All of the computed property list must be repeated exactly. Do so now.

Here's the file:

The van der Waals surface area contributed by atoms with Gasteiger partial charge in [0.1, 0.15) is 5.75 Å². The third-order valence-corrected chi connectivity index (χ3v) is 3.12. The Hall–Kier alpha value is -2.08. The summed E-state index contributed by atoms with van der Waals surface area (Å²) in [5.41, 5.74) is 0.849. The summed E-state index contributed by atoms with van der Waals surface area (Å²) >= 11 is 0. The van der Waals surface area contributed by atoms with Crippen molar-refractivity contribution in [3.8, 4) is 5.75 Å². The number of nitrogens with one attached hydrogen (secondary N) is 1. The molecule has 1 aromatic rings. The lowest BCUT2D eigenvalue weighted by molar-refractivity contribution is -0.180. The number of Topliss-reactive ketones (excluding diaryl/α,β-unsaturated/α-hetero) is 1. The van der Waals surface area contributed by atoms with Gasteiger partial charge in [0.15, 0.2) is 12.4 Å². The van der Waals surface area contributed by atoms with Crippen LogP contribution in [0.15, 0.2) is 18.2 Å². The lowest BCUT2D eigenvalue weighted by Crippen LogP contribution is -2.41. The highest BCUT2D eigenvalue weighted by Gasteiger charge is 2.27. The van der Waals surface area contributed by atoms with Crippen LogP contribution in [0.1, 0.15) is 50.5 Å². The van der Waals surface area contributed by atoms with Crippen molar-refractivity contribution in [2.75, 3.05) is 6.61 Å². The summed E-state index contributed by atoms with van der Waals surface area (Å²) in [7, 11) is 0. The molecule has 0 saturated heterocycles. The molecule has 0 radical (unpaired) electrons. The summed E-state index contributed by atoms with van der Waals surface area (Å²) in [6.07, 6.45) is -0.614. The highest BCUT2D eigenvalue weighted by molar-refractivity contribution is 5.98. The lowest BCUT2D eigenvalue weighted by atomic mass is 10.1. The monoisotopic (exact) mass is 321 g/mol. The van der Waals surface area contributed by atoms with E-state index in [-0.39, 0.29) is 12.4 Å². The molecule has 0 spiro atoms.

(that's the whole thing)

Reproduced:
The van der Waals surface area contributed by atoms with Gasteiger partial charge in [0.1, 0.15) is 5.75 Å². The third-order valence-corrected chi connectivity index (χ3v) is 3.12. The Hall–Kier alpha value is -2.08. The summed E-state index contributed by atoms with van der Waals surface area (Å²) in [5.41, 5.74) is 0.849. The summed E-state index contributed by atoms with van der Waals surface area (Å²) >= 11 is 0. The van der Waals surface area contributed by atoms with Crippen molar-refractivity contribution in [3.8, 4) is 5.75 Å². The number of nitrogens with one attached hydrogen (secondary N) is 1. The molecule has 1 aromatic rings. The lowest BCUT2D eigenvalue weighted by molar-refractivity contribution is -0.180. The number of Topliss-reactive ketones (excluding diaryl/α,β-unsaturated/α-hetero) is 1. The van der Waals surface area contributed by atoms with Gasteiger partial charge in [0.15, 0.2) is 12.4 Å². The van der Waals surface area contributed by atoms with Crippen LogP contribution in [0.15, 0.2) is 18.2 Å². The lowest BCUT2D eigenvalue weighted by Crippen LogP contribution is -2.41. The highest BCUT2D eigenvalue weighted by Gasteiger charge is 2.27. The van der Waals surface area contributed by atoms with Crippen LogP contribution in [0.1, 0.15) is 50.5 Å². The van der Waals surface area contributed by atoms with Crippen molar-refractivity contribution in [2.75, 3.05) is 6.61 Å². The summed E-state index contributed by atoms with van der Waals surface area (Å²) in [7, 11) is 0. The molecule has 0 saturated heterocycles. The molecule has 0 radical (unpaired) electrons. The summed E-state index contributed by atoms with van der Waals surface area (Å²) in [6.07, 6.45) is -0.614. The highest BCUT2D eigenvalue weighted by molar-refractivity contribution is 5.98. The lowest BCUT2D eigenvalue weighted by atomic mass is 10.1. The monoisotopic (exact) mass is 321 g/mol. The van der Waals surface area contributed by atoms with E-state index in [-0.39, 0.29) is 12.4 Å². The molecule has 0 spiro atoms.